Monday, October 22, 2012

Get Your Butt Kicked on Route 66: The Bunion Derby and Today

From the April 8, 2012, Arizona Daily Sun by Neil Weintraub.

In 1928, Charles C. Pyle organized a 3,400 mile footrace from Los Angeles to New York Vity in 84 days with a top prize of $35,000.  The first 2,000 miles were on the new Route 66.

There was only one Arizona runner, Nicholas Quamawahu, a Hopi Indian from Orabi who dropped out in Arizona.  Pyle's "Footrace Across America" became better known as "The Bunion Derby."  It began March 4, 1928 with 199 runners.  Only 55 finished and it was won by 20-year-old Andy Payne of Oklahoma, with an average of 10 miles per hour.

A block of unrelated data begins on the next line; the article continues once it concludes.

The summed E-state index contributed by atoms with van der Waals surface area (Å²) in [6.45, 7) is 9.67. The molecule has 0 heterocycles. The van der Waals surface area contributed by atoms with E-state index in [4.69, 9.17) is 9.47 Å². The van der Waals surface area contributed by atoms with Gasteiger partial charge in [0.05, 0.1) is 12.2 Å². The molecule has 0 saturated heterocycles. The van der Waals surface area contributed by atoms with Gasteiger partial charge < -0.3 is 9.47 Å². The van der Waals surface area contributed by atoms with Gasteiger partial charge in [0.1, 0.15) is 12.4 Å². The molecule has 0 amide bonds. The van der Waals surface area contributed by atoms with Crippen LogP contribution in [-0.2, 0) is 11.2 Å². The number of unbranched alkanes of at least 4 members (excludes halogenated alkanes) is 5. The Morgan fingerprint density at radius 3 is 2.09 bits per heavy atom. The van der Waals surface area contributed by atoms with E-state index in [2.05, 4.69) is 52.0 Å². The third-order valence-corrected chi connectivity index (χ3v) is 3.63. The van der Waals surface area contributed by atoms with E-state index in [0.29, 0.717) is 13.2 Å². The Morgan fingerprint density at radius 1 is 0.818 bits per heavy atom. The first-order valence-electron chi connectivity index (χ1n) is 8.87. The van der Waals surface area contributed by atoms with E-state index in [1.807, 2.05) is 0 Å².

The Northern Arizona Trail Runners Association (NATRA) recently ran one of the most challenging stretches of the Bunion Derby which occurred on the 13th day, the steep Ash Fork Hill where Quamawahu dropped off.  This is the 43-mile trek from Seligman to Williams, a 1700 ft incline.

The nine NATRA runners started near the Welch exit and retraced a few miles of the exact path, then took a graded dirt road, part of the Old Trails Highway.  After three miles, most of the present-day runners were walking after having their butts kicked.

Getting Your Butt Kicked You Know Where.  --RoadDog

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